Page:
I’ll be doing that tomorrow.

More reporting soon, but my gut reaction is quite favorable at the moment.

Advertisements

16 thoughts on “Road Testing the Brooks Cambium

  1. Rod Bruckdorfer says:

    I registered for the C17 beta test but was not selected. I suspect the Cambium is an effort on Brooks part to break into the carbon fiber bike market. I just weighed a Specialized Riva saddle – 394 g. At 415 g. the C17 is in the same weight range. The current trend is white handlebar tap hence the saddles color will fit in with this “racing” trend.

    Looking forward to following you test reports.

    Cheers,

    Rod

    • That very well might be the Brooks business plan. If so, they might need to keep shaving grams to attract the attention of that particular crowd. The Selle Flite that I have on my Gazelle weighs around 220 g – roughly half the weight of the Cambium! (I’ve always strongly suspected, though, that a majority of carbon fiber riders are very interested in how they look astride their bike; I’m betting that a good looking saddle that is comfortable will be a very welcome thing to some of them!)

      • Rod Bruckdorfer says:

        Selling the C series saddles to the carbon fiber crowd may be a hard sell. One big advantage with the new line of saddles is they are not susceptible to water damage. On the negative side, the saddle does not look sexy to me.

  2. I really don’t know what market they are going for. Long distance comfort for cyclotouring and randonneuring? Seems like a relatively small market for mass production. The “tweed” market? Ditto. Vegan does make sense, but I hope Brooks isn’t confusing conscientious philosophies about animals with folks who are concerned about ecologically sound practices, because I’m pretty sure the rubber comes out of the petroleum industry! To me, this is the biggest puzzle of all: Who is it that Brooks is trying to attract? As it turns out, this saddle is really starting to grow on me – but I am pretty far off the mainstream market.

    • Not to get too much into a debate about veganism, but yeah, the main problem with vegan alternative saddles is the petroleum content. Some vegans will actually use Brooks saddles due to their comfort and durability (some sidestep the ethical dilemma by only using second-hand Brooks saddles). But some vegans will never use a leather saddle, yet still like the “look” and bag loops of Brooks-esque saddles, so this may appeal to them.

      • Oh, and I certainly don’t want to get into that debate either – too many polarizing opinions on every end of that issue! I do think see a certain irony in the way that marketers seem to have stumbled across the various ethos of vegan, health-conscious, environmentally ethical, etc. and found them to be good. And while I’m personally quite glad to see them addressing issues that many people feel are important, such newfound corporate policies are just a little too convenient for my taste in a lot of ways (is that cynical of me to say so?) But I digress! My real point is that this might indeed be the Brooks target market; if so, I’m still fuzzy about it.

      • Yeah, it’s always interesting how a subculture, group, etc. becomes “legitimate” when the marketers realize they can make money off them and then target market them. It does bring out the cynical in all of us, don’t it?

    • Rod Bruckdorfer says:

      The LBS we frequent weighed a Bontrager saddle. At 288 gr, the plastic saddle is 127 g lighter than the C17 but I suspect not as comfortable as the C17. It will be interesting to see what group Brooks will market the saddle. The other variable is the aging carbon fiber cyclist. They are starting to look for comfort.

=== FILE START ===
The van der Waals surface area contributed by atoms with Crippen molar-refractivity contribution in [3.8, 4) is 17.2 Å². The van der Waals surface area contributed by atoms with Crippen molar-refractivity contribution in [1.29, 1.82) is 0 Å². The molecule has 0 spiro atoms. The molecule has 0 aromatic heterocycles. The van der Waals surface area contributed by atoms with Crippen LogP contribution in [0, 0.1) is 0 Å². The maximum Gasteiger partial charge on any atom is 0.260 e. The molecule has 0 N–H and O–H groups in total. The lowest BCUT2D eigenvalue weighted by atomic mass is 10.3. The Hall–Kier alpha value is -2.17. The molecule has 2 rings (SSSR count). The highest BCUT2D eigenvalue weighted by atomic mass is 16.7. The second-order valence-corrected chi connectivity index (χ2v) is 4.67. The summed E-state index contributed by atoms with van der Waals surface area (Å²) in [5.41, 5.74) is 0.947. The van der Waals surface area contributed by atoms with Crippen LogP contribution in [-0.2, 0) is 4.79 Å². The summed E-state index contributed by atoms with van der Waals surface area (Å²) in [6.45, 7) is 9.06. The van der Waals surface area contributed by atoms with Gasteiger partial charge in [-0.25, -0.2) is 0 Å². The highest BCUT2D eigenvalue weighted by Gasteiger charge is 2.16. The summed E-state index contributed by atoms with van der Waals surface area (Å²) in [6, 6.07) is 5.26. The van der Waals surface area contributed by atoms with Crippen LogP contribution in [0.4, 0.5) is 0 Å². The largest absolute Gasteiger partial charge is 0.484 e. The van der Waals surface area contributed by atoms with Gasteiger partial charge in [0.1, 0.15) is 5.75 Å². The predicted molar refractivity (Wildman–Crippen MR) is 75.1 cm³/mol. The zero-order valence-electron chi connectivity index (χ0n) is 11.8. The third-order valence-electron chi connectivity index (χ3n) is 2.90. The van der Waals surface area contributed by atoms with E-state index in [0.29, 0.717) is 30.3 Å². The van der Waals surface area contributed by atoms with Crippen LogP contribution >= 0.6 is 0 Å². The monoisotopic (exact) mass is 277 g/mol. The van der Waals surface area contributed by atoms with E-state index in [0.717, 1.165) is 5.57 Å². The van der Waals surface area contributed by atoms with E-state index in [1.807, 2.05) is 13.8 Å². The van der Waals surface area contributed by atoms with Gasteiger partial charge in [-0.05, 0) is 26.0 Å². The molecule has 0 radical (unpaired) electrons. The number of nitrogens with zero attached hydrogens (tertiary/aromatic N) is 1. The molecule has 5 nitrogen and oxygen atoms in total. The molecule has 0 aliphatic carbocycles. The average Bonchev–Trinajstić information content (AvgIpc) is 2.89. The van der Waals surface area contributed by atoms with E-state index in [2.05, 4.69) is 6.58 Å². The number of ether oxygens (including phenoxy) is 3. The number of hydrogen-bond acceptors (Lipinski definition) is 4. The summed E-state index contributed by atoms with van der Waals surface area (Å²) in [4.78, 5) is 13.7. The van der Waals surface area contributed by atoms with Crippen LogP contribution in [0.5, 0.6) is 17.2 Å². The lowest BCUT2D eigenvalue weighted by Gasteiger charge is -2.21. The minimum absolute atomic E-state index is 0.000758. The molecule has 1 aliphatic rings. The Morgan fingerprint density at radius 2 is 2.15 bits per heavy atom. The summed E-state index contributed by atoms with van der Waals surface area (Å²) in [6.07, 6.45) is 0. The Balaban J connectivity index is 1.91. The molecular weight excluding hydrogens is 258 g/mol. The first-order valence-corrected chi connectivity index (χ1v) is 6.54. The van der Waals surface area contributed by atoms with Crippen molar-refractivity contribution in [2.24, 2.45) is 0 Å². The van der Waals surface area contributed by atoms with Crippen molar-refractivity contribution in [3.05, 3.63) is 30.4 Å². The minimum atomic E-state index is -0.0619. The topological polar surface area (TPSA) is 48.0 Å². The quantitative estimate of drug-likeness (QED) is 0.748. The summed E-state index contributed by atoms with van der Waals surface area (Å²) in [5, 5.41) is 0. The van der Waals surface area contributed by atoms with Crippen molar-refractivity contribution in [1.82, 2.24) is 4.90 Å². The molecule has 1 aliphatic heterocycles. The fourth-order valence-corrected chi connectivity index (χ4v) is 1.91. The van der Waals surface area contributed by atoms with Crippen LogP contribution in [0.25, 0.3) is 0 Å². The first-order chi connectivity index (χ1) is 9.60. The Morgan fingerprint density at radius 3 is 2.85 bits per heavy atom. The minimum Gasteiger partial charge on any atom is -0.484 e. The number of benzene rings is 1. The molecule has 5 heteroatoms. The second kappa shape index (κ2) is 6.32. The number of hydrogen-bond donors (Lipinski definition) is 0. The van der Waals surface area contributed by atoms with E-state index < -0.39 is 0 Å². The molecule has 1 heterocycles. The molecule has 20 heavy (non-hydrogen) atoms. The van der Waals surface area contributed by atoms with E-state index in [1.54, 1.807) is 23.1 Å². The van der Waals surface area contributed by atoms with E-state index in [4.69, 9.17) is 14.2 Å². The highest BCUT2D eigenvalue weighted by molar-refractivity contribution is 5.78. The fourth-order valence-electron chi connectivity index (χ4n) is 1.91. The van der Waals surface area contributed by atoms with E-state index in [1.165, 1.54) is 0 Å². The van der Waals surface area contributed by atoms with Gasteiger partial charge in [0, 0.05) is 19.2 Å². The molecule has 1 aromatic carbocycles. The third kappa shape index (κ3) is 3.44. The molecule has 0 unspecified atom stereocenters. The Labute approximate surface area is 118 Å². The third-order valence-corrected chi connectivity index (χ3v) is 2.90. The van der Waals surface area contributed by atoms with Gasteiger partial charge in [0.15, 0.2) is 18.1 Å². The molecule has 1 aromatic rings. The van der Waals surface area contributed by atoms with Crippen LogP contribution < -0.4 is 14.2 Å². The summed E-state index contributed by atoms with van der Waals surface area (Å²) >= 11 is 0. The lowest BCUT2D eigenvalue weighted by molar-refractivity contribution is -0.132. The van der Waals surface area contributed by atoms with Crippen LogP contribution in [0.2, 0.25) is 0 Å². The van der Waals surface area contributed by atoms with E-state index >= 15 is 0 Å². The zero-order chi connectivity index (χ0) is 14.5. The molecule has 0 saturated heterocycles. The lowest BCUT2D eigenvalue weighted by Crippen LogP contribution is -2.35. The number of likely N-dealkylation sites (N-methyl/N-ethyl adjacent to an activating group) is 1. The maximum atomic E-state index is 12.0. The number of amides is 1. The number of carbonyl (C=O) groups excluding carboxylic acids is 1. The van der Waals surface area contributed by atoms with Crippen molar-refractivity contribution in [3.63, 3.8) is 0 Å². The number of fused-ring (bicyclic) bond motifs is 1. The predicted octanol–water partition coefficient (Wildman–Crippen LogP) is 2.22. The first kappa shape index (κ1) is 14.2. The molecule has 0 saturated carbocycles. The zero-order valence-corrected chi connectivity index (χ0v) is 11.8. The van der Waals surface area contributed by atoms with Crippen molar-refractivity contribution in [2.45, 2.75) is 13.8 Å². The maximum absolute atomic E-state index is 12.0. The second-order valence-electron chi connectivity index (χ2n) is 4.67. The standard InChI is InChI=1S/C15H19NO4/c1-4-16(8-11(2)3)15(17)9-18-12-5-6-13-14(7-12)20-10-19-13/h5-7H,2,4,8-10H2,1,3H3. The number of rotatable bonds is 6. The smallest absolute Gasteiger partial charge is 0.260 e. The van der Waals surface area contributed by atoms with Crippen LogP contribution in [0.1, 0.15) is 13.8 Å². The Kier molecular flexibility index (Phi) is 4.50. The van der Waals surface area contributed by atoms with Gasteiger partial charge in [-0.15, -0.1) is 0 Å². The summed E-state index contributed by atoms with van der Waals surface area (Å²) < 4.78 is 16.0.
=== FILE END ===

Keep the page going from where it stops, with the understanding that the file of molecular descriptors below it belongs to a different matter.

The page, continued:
3. Big B says:

    I received this saddle from my bike shop to test drive it for a week. Here’s a couple of thoughts that I have formed after some short commutes to work:

    1) the saddle is not that comfortable. It’s ok if you take care not to sit too far back. If you do though, you sit on the much too big “rivets”. That quickly starts to hurt.

    2) Rain is a problem for this Brooks saddle, too! I left my bike outside today and it was raining a bit. The saddle was completely soaked, you cannot even wipe it dry. The video on the Brooks website that shows how waterproof it is, must be a fake. In the real world the saddle is more like a sponge. Rain might not damage this saddle as it does with leather saddles, but this is not an alternative.

    The Cambium looks good but with those flaws and at such a high price – I doubt that Brooks will sell many Cambiums.

    • I have to say that having now put a few thousand miles in on the Cambium, I’m coming to feel that it’s actually my preferred saddle choice. I’m uncertain how many miles you regularly put in, but I log a pretty fair number over the course of a year’s time. I’ve been riding the Cambium since June – so four months now – and it fits me quite nicely. I’ve always preferred the shape of the Selle Regal, and the Cambium has a very similar fit. Thus, if you like the Regal I suspect you’ll also like the Cambium. Brooks Professionals that are broken in can be a pretty comfy rider as well, but it sure takes a whole lot of butt sweat to get ’em to that point.
      My ride position tends to be pretty far back on the saddle, so I’m normally right on top of the rivets. I’ll have to pay closer attention tomorrow, but I haven’t noticed any discomfort from them so far. Certainly no difference than the rivets on other Brooks and Regal saddles I have mounted on my various other bikes.
      Your comment about the rain really puzzles me. While I don’t leave my bike out in the rain, I’ve been caught in a drenching downpour a couple of times these past few months. Other than the fabric exterior, which is embedded into the rubber body, my experience has been quite different: rain seems to roll off the model I am using. I haven’t seen the video you mention, but I sincerely doubt that Brooks would fake anything: their reputation is something they stand behind. Fabricating a video seems like it would be a curious way to do that.
      I certainly agree about price, by the way. My feedback to Brooks was that the price point seemed grossly disproportionate to the perceived value for most customers. I am hoping this will eventually change.

Leave a Reply

Fill in your details below or click an icon to log in:

WordPress.com Logo

You are commenting using your WordPress.com account. Log Out / Change )

Twitter picture

You are commenting using your Twitter account. Log Out / Change )

Facebook photo

You are commenting using your Facebook account. Log Out / Change )

Google+ photo

You are commenting using your Google+ account. Log Out / Change )

Connecting to %s